MCN Columnists
Douglas Pratt

By Douglas Pratt Pratt@moviecitynews.com

DVD Geek: Jamaica Inn

Alfred Hitchcock himself would often speak disparagingly in interviews about his 1939 adaptation of the Daphne Du Maurier novel, Jamaica Inn, complaining about the star, Charles Laughton, and about costume films in general (he liked to say that nobody understood how people dressed in that manner went to the bathroom, and indeed, it is a bit of a curiosity if one were in a hurry). Critics, taking his lead, also speak dismissively of the film, but it is actually a very enjoyable effort. Maureen O’Hara, in her first major screen role (one of several where the wind machines are especially favorable to her), plays the orphaned niece of a woman who lives with a smuggler in the titular establishment, an isolated, ramshackle building filled with rooms and nooks, which sits amid the moors on the coast of Cornwall. She comes to the aid of a smuggler who is being hung, played by Robert Newton during a brief but appealing phase of being a dashing heroic lead, and the two must duck the other smugglers and try to prevent them from leading a ship to its doom on the rocky shore. The comically foppish Laughton is the local landowner and de facto law enforcement, which is unhelpful since he is also, as is revealed early in the film, the devious, secret head of the smuggling gang. The film is as full of suspense as any Hitchcock feature, and its dark atmosphere is greatly enhanced by its pre-technological early Nineteenth Century setting. Running 99 minutes, it is a wonderful, evocative thriller, and completely undeserving of the rejection it received by its creator (who quite pointedly did not do one of his cameos in the film).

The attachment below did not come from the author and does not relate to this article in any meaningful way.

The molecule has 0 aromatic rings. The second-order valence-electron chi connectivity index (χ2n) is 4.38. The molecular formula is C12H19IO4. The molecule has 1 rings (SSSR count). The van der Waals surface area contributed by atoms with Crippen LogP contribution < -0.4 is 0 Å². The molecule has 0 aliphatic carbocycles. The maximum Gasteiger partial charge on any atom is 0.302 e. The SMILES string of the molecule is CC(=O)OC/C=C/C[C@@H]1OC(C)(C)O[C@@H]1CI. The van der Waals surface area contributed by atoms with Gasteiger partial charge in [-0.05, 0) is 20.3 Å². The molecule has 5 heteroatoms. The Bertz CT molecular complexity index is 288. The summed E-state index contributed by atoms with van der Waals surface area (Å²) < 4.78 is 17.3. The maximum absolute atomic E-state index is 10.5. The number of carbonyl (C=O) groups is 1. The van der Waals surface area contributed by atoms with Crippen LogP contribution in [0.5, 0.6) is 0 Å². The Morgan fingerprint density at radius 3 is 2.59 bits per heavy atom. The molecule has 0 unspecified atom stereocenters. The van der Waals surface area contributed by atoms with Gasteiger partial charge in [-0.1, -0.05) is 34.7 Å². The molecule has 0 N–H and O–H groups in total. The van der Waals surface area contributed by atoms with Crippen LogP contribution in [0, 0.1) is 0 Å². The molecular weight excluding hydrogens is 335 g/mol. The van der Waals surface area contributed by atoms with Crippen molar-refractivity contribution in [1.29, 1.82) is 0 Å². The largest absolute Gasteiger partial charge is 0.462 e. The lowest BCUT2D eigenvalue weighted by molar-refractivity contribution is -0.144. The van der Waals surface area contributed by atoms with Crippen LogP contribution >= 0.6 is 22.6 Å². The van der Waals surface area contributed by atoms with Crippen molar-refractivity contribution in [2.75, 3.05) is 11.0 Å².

Having long languished in the public domain, in a theater or on home video, I have never seen a presentation of the movie that looked even half as good as the absolutely gorgeous Cohen Media Group and eOne Entertainment Blu-ray release. The full screen black-and-white image is crisp and spotless, with deep, rich shadows and precisely defined contrasts. The monophonic sound is also relatively clean and strongly delivered. It is entirely possible that viewers treated to this version will find the film a great deal more appealing than those in previous years who have had to look past the speckling and the washed out or overly darkened image to understand the enormous pleasures of the film’s design. There is no captioning. Along with a new trailer, there is a decent 13-minute summary of the film’s history by Donald Spoto, and a more extensive commentary track that covers the same topics with much more detail, by film historian Jeremy Arnold. Arnold goes over the basics of the production, points out its artistry, and discusses the backgrounds of many members of the cast and crew. He also speaks about Du Maurier’s writing, going over the numerous films that were made of her novels. “The majority of her work, including Jamaica Inn, are not love stories, but very dark dramas. The movies tend to be so different from the books, injecting romance where none existed, that they have reshaped Du Maurier’s legacy quite inaccurately.”